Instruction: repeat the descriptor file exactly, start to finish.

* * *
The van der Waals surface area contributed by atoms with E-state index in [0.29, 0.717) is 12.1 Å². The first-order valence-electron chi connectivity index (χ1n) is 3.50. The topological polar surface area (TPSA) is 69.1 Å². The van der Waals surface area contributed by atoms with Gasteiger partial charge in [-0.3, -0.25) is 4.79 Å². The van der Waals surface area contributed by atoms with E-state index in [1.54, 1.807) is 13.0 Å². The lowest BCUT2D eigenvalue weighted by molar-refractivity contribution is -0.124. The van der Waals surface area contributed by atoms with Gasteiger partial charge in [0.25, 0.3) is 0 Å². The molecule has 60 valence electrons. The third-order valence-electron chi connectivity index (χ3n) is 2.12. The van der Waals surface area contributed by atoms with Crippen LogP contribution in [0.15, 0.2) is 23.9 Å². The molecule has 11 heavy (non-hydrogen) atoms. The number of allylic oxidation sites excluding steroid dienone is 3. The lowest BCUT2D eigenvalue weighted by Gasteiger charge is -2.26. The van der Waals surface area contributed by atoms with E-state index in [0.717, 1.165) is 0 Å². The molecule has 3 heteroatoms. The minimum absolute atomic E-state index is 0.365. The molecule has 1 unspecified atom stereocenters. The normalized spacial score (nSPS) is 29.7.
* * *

The van der Waals surface area contributed by atoms with E-state index in [0.29, 0.717) is 12.1 Å². The first-order valence-electron chi connectivity index (χ1n) is 3.50. The topological polar surface area (TPSA) is 69.1 Å². The van der Waals surface area contributed by atoms with Gasteiger partial charge in [-0.3, -0.25) is 4.79 Å². The van der Waals surface area contributed by atoms with E-state index in [1.54, 1.807) is 13.0 Å². The lowest BCUT2D eigenvalue weighted by molar-refractivity contribution is -0.124. The van der Waals surface area contributed by atoms with Gasteiger partial charge in [0.25, 0.3) is 0 Å². The molecule has 60 valence electrons. The third-order valence-electron chi connectivity index (χ3n) is 2.12. The van der Waals surface area contributed by atoms with Crippen LogP contribution in [0.15, 0.2) is 23.9 Å². The molecule has 11 heavy (non-hydrogen) atoms. The number of allylic oxidation sites excluding steroid dienone is 3. The lowest BCUT2D eigenvalue weighted by Gasteiger charge is -2.26. The van der Waals surface area contributed by atoms with E-state index in [0.717, 1.165) is 0 Å². The molecule has 3 heteroatoms. The minimum absolute atomic E-state index is 0.365. The molecule has 1 unspecified atom stereocenters. The normalized spacial score (nSPS) is 29.7.